Thoughts about…hell

I don’t remember what train of thought led me to this destination, but I was thinking this morning about the fact that modern day Christians don’t like to talk about hell very much. It’s offensive. Yet the fear of and desire to avoid hell played a major part in my own salvation and that of many others I know. But without the love of God, I would have remained in that misery of fear: the fact that He did love me and did make a way that I could be cleansed and forgiven drew me. It is as Jude said in verses 22-23 of his letter: “And of some have compassion, making a difference: And others save with fear, pulling them out of the fire; hating even the garment spotted by the flesh.” Some will respond more to a compassionate appeal; others will only be shaken from their complacency by fear of the fire.

I’ve heard it said that Jesus spoke more about hell than heaven. I haven’t counted up the verses to see if that is true, but it would only make sense that He would want to warn people about such an awful place. I think we do a disservice to our friends and loved ones when we avoid speaking of it.  There is a little tract titled “Hell: Suppose It’s True After All?” (full text here) which poses just that question. It is too big an issue to take a chance on. Another, titled “What To Do To Go To Hell,” opens up to a blank interior, meaning we don’t have to do anything to go there: we are already on our way and need to do something to avoid it.

Salvation isn’t just a “fire escape” from hell: it is so much more. It is by faith entering into a relationship with God as a Father, a relinquishing of our rule over our own lives to acknowledge and yield to His rule, a turning from and cleansing of sin, a beginning of learning to know Him in all the facets of His being, in all the ways He illustrates His love and relationship with us (Shepherd, Light, etc.).

Too often I want to present only the positive: His love, His care, His provision. But there is something blocking access to Him in that way: Isaiah 59:1-2: says, “Behold, the LORD’s hand is not shortened, that it cannot save; neither his ear heavy, that it cannot hear: But your iniquities have separated between you and your God, and your sins have hid his face from you, that he will not hear.” Sin is a barrier, a roadblock. The ultimate end of sin and self-will is hell. It’s not going to be a good ol’ party time with the buddies. It is awful.

But the good news is that God doesn’t want us to go there any more than we want go there ourselves. I urge you, as lovingly and kindly, and yet as urgently as I can, to consider these truths:

For God so loved the world that He gave His only begotten Son, that whoever believes in Him should not perish but have everlasting life.  For God did not send His Son into the world to condemn the world, but that the world through Him might be saved.  He who believes in Him is not condemned; but he who does not believe is condemned already, because he has not believed in the name of the only begotten Son of God. And this is the condemnation, that the light has come into the world, and men loved darkness rather than light, because their deeds were evil. For everyone practicing evil hates the light and does not come to the light, lest his deeds should be exposed. But he who does the truth comes to the light, that his deeds may be clearly seen, that they have been done in God. John 3:16-21, NKJV.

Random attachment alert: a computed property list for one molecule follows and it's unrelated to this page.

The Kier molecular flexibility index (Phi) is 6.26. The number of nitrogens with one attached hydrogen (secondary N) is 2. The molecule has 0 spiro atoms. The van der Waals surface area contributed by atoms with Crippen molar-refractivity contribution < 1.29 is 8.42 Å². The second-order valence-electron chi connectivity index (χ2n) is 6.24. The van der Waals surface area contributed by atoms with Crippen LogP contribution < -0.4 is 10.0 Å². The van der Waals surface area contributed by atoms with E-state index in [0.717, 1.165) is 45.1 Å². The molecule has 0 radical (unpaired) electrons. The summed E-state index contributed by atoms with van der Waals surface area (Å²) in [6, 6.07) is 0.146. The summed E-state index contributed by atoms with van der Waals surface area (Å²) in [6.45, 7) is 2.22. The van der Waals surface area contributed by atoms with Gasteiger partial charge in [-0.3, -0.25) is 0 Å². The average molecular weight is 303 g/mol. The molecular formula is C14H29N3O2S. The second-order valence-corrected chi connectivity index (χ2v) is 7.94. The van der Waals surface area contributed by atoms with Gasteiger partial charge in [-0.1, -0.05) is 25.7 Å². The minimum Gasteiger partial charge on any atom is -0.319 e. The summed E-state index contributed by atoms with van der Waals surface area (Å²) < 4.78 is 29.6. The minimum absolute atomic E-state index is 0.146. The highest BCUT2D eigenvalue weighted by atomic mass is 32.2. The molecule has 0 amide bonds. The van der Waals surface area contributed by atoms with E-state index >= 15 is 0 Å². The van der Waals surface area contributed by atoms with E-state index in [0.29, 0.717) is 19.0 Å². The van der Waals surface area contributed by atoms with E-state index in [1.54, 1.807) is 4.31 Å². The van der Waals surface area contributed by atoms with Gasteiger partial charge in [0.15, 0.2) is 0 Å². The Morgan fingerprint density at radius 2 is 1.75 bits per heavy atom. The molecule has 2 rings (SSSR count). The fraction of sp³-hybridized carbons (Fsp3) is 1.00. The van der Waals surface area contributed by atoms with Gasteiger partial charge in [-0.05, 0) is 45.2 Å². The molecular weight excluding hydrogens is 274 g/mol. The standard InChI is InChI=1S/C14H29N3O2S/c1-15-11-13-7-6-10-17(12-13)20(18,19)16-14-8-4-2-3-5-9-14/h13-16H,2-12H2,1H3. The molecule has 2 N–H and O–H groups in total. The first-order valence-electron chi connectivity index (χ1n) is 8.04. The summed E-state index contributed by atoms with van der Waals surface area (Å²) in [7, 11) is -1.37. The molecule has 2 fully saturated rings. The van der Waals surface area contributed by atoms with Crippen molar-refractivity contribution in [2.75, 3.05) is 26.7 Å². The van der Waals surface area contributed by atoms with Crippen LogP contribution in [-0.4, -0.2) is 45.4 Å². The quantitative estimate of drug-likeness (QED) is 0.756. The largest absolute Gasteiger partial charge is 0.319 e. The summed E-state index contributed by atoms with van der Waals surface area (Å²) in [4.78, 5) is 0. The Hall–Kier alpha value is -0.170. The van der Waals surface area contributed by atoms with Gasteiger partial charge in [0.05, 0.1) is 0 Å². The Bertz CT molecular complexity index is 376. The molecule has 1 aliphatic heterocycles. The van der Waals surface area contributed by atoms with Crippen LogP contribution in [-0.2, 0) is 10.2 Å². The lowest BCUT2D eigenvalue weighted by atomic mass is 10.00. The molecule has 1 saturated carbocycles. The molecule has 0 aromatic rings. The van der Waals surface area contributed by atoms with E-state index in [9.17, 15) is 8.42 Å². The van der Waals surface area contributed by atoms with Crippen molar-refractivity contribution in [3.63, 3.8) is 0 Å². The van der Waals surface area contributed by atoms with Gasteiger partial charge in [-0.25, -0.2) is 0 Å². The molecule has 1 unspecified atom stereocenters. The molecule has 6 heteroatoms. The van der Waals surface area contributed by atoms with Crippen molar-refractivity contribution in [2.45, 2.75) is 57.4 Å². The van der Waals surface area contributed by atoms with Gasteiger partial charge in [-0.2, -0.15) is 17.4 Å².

You can read more here.

4 thoughts on “Thoughts about…hell

  1. Heaven is a place where only the true and absolute followers of Him will go. I have spoken with my Husband about this, asking if all Christians will go. He said quite categorically, No, only those that have followed the right path will be allowed in.

    I am pleased I am going to Heaven, but I wish more of my friends were coming with me.

    • I would disagree with your husband, but I don’t have time at this moment to explain fully why. I will have to come back later. But we’re saved by grace through faith, not by how we “perform.” Once a person is truly a believer, they will go to heaven when they die. If they make a “profession,” but their lives show no change, there is a possibility they were not truly saved in the first place (perhaps just going through the motions without true faith and repentance.) But, you know, when you read the Old Testament you would surmise that Lot didn’t act much like a believer: but I Peter 2 calls him “just” and “righteous.” We can’t always know people’s hearts by heir actions. They should match up, but they don’t always.

  2. What a beautiful post. Fear of hell played a big role in my own personal salvation so I definitely think there is some merit (for a multitude of reasons) in talking about the subject and acknowledging it’s existance.

    You’re right – it is not spoken of often. I’m so glad you talked about it.

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